Which is why Figure 3 (below) is interesting. Using Google Trend’s open data on Google searches and comparing that data to the relative volume of cable TV mentions, we find that the public’s interest in Gabbard (as measured by Google searches) far exceeds her mentions in the cable news media. Since the data in Figure 3 covers the period from May 1 to June 9, 2019, some of the variation is affected by the candidates that announced their candidacy in this period (e.g., New York Mayor Bill de Blasio).
However, for Gabbard, it is apparent that public interest in her campaign is greater than its news media coverage — a four percent gap, to be exact (4.2 percent versus 0.2 percent, respectively), which is among the highest across the Democratic candidates. In fact, only South Bend Mayor Pete Buttigieg may have a bigger complaint with the news media, where he received 14.3 percent of Google searches from May 1 to June 9, but only 6.3 percent of cable TV news mentions. [I realize, it feels like Buttigieg is mentioned every 10 seconds on MSNBC and CNN; but, in truth, he’s seen a significant drop in relative coverage since his initial burst on to the scene.]
Figure 3: Comparing Google searches on candidates with candidates’ mentions on cable TV news
And which candidates should not be complaining right now? Joe Biden (24.7% of Google searches versus 43.4 percent of cable TV news mentions), and to a lesser extent, Elizabeth Warren (7.3% of Google searches versus 10.8 percent of cable TV news mentions).
The cable TV news networks, at least from May to mid-June, were pushing Joe Biden more than any other candidate...by far. Bernie Sanders was second in cable TV news mentions at 13.1 percent. Admittedly, this cross-sectional data cannot prove causation. But it is consistent with more rigorous methodologies (pooled-individual and aggregate time-series studies) that demonstrate how media coverage moves poll numbers.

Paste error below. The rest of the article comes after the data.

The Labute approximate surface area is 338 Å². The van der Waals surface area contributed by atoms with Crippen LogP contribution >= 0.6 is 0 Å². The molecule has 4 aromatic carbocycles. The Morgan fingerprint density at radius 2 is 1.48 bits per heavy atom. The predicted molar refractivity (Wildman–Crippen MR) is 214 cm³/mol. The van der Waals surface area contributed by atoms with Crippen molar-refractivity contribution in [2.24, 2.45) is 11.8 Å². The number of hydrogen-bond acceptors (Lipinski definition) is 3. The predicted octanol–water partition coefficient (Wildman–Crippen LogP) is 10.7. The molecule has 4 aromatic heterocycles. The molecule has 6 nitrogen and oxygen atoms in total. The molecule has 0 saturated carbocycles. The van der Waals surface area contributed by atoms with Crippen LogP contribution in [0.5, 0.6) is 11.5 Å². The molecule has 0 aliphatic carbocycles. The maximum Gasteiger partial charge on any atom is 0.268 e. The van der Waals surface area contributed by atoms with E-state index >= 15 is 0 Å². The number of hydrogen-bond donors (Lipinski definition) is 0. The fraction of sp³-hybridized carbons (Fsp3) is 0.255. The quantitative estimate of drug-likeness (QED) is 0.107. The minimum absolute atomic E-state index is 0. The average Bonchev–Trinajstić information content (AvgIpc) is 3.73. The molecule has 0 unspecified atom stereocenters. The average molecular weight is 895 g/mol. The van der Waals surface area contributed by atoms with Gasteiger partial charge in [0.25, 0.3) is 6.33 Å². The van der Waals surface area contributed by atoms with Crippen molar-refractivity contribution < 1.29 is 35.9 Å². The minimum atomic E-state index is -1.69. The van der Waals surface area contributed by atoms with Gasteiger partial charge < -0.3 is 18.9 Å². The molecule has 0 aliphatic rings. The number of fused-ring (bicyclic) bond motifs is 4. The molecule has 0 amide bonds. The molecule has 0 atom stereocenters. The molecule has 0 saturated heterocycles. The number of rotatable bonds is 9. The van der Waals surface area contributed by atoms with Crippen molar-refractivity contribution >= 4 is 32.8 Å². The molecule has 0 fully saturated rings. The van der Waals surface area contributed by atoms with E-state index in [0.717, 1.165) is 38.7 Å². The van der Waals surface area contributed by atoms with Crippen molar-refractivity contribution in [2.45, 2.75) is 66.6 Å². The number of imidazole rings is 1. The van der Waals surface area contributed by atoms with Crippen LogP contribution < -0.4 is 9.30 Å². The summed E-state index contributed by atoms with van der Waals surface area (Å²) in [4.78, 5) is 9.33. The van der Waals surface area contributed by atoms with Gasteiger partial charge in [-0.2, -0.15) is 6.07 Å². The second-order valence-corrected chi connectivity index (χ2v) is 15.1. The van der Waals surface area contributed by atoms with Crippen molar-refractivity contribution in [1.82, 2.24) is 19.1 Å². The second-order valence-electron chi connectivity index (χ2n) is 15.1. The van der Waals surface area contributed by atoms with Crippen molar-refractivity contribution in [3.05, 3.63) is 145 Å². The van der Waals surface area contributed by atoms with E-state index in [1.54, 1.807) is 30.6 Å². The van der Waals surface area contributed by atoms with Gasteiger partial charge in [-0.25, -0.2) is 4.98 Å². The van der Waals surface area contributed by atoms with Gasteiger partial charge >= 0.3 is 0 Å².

And why do we care? As pointed out, news coverage can change poll numbers and Figure 4 shows that relationship. And that relationship is strong, explaining 98 percent of the variance in the Figure 4 graph. Also notable is Bernie Sanders’ numbers. He polls higher than his news coverage would suggest he should (i.e., he is located above the polynomial regression line). This could be the result of his being a well-known quantity arising from the 2016 campaign. He may not need the coverage to the extent as a candidate like Gabbard.
Figure 4: Relationship between candidates’ RCP poll averages with their mentions on cable TV news
It may have diminishing returns as candidates become more popular, but the cable TV networks are unmistakably in a very powerful position to change the fortunes of any candidate they chose to cover.
Figure 5 shows the number of cable TV news mentions for the top-tier Democratic candidates and Tulsi Gabbard. The average candidates received 186 mentions from May 1 to June 9. Gabbard received 45. New Jersey Senator Cory Booker polls about 4 times higher than Gabbard but received 15 times the news coverage.
Figure 5: Cable news coverage (mentions) for a selection of Democratic presidential candidates
If we convert the percent of news coverage (the x-axis in Figure 4) to number of clips, for every 300 mentions over a six-week period, a candidate can expect a lift of about 1 percentage point in their polling average.
At 45 mentions over the six-week period (May 1 to June 9), Gabbard is not going to start rising in the polls any time soon. She simply does not receive the news coverage necessary to move her public support numbers.
Is that the cable news media’s fault?
Based on this cross-sectional data, the answer is an emphatic ‘yes.’